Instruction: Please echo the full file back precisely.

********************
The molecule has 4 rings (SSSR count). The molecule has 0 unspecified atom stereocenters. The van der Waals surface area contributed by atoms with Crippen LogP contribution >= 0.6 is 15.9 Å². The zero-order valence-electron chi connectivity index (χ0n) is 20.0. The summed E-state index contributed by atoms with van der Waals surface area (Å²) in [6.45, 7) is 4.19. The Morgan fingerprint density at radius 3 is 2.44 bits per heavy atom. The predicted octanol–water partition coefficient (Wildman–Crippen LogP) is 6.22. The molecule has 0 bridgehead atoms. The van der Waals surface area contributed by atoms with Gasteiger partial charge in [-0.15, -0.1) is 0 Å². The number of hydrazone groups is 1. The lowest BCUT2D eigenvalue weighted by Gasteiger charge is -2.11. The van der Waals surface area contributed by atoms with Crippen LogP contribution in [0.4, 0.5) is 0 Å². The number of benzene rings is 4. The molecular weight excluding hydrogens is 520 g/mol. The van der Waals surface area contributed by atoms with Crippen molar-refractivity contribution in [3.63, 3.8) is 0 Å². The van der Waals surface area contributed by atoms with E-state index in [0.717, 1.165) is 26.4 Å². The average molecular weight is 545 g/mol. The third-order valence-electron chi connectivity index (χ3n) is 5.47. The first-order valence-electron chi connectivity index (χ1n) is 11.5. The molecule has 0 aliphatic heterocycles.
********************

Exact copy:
The molecule has 4 rings (SSSR count). The molecule has 0 unspecified atom stereocenters. The van der Waals surface area contributed by atoms with Crippen LogP contribution >= 0.6 is 15.9 Å². The zero-order valence-electron chi connectivity index (χ0n) is 20.0. The summed E-state index contributed by atoms with van der Waals surface area (Å²) in [6.45, 7) is 4.19. The Morgan fingerprint density at radius 3 is 2.44 bits per heavy atom. The predicted octanol–water partition coefficient (Wildman–Crippen LogP) is 6.22. The molecule has 0 bridgehead atoms. The van der Waals surface area contributed by atoms with Gasteiger partial charge in [-0.15, -0.1) is 0 Å². The number of hydrazone groups is 1. The lowest BCUT2D eigenvalue weighted by Gasteiger charge is -2.11. The van der Waals surface area contributed by atoms with Crippen LogP contribution in [0.4, 0.5) is 0 Å². The number of benzene rings is 4. The molecular weight excluding hydrogens is 520 g/mol. The van der Waals surface area contributed by atoms with Crippen molar-refractivity contribution in [3.63, 3.8) is 0 Å². The van der Waals surface area contributed by atoms with E-state index in [0.717, 1.165) is 26.4 Å². The average molecular weight is 545 g/mol. The third-order valence-electron chi connectivity index (χ3n) is 5.47. The first-order valence-electron chi connectivity index (χ1n) is 11.5. The molecule has 0 aliphatic heterocycles.